Ferndale Farms

Pasture Raised Whole Turkey

Regular price $79.84

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Did you know that Americans consume 46 million turkeys for the holidays? And, based on our understanding, of those 46 million less than 1% are grown on open, lush pasture? This will be the 5th year Keller Crafted has partnered with Ferndale Farms on a full pasture grown turkey program and it’s growing each year.

Get insight into our Pasture Grazed Turkeys by watching them thrive at Ferndale Farm


  • Free to roam and graze on lush, open pasture
  • Sustainably and humanely raised on a 3rd generation family farm
  • No antibiotics ever
  • Includes giblets
This kind of turkey is rare to find and of the highest quality to serve at your Thanksgiving or Holiday meals. 

When Fern and husband Dale (Ferndale) started growing turkey on their Cannon Falls farm, they did it the only way they knew how — without shortcuts. 75 years and 3 generations later, that philosophy hasn’t changed. Rather than following the industrial turkey farming model, Peterson Farm stuck to their roots and followed the time-honored approach. Today, a compassionate approach to flock management and regenerative farming is still practiced in a dynamic dance between land steward farmer and mother nature rotating the turkeys during the prime pasture growing season.

The outdoor “Pasture Grazed” approach means that the birds are constantly rotated into a new green and growing pasture. This is key to managing flock health while allowing for the even distribution of nutrients, setting the stage for another beautiful crop of pasture next year.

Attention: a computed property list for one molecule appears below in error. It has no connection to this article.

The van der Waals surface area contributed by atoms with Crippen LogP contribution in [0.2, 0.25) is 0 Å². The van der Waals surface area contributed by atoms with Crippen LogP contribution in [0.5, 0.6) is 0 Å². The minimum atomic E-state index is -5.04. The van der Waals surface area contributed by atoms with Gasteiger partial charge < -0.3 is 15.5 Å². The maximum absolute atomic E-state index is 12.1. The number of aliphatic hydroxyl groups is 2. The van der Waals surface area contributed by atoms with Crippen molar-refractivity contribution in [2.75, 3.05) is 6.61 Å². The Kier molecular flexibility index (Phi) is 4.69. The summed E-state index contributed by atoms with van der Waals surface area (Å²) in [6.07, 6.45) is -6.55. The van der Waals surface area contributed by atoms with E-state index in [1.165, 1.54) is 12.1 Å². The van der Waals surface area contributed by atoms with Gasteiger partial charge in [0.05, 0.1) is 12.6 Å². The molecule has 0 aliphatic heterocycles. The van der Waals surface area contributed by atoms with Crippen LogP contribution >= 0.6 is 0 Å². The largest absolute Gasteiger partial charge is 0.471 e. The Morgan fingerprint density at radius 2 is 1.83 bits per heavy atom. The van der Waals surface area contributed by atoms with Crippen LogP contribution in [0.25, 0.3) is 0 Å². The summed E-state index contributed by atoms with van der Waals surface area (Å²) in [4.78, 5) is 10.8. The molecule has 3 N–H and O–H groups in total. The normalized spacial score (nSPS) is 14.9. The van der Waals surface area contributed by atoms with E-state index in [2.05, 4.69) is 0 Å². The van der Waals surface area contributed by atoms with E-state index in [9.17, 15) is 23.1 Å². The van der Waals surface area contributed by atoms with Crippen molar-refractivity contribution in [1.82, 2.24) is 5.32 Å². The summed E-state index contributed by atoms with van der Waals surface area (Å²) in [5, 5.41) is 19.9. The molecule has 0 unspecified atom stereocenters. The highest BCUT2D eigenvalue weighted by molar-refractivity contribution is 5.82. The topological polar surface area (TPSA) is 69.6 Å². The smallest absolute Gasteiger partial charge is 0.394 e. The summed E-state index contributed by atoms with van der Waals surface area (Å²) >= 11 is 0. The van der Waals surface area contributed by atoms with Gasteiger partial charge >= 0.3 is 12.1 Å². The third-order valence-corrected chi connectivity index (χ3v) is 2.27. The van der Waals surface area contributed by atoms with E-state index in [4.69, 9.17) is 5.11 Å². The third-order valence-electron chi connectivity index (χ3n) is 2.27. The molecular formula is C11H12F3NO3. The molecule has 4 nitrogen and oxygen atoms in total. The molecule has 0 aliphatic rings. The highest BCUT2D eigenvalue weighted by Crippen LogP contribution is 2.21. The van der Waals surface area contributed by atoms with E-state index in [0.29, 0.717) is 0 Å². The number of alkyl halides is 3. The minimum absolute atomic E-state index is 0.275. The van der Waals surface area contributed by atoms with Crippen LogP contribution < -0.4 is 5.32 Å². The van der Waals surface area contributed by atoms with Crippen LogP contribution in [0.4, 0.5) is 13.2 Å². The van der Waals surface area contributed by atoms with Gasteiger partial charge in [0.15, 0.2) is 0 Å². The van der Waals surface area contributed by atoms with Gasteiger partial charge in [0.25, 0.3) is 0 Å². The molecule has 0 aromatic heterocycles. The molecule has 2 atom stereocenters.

We recommend 1-1.5 pounds per person for whole turkeys. (Don't forget to include a little extra for leftovers!) Remember to make sure your turkey fits in your oven, roasting pan, deep fryer, smoker or grill. 

The Big Thaw
Turkeys must be kept at a safe temperature during the big thaw. While frozen, a turkey is safe indefinitely. However, as soon as it begins to thaw, any bacteria that may have been present before freezing can begin to grow again.
A package of frozen meat or poultry left thawing on the counter more than 2 hours is not at a safe temperature. Even though the center of the package may still be frozen, the outer layer of the food is in the Danger Zone between 40 and 140 °F — at a temperature where food-borne bacteria multiply rapidly.
There are three safe ways to thaw food: in the refrigerator, in cold water, and in the microwave oven.

Safe Methods for Thawing
Immediately after grocery store checkout, take the frozen turkey home and store it in the freezer.

Frozen turkeys should not be left on the back porch, in the car trunk, in the basement, or any place else where temperatures cannot be constantly monitored.

Refrigerator Thawing
When thawing a turkey in the refrigerator:
  • Plan ahead: allow approximately 24 hours for each 4 to 5 pounds in a refrigerator set at 40 °F or below.
  • Place the turkey in a container to prevent the juices from dripping on other foods.
  • Refrigerator Thawing Times
    • 4 to 12 pounds — 1 to 3 days
    • 12 to 16 pounds — 3 to 4 days
    • 16 to 20 pounds — 4 to 5 days
    • 20 to 24 pounds —5 to 6 days
A thawed turkey can remain in the refrigerator for 1 or 2 days before cooking. Foods thawed in the refrigerator can be refrozen without cooking but there may be some loss of quality.

Cold Water Thawing
Allow about 30 minutes per pound.

First, be sure the turkey is in a leak-proof plastic bag to prevent cross-contamination and to prevent the turkey from absorbing water, resulting in a watery product.
Submerge the wrapped turkey in cold tap water. Change the water every 30 minutes until the turkey is thawed.

Cook the turkey immediately after it is thawed.

Cold Water Thawing Times 
  • 4 to 12 pounds — 2 to 6 hours
  • 12 to 16 pounds — 6 to 8 hours
  • 16 to 20 pounds — 8 to 10 hours
  • 20 to 24 pounds — 10 to 12 hours
A turkey thawed by the cold water method should be cooked immediately. After cooking, meat from the turkey can be refrozen.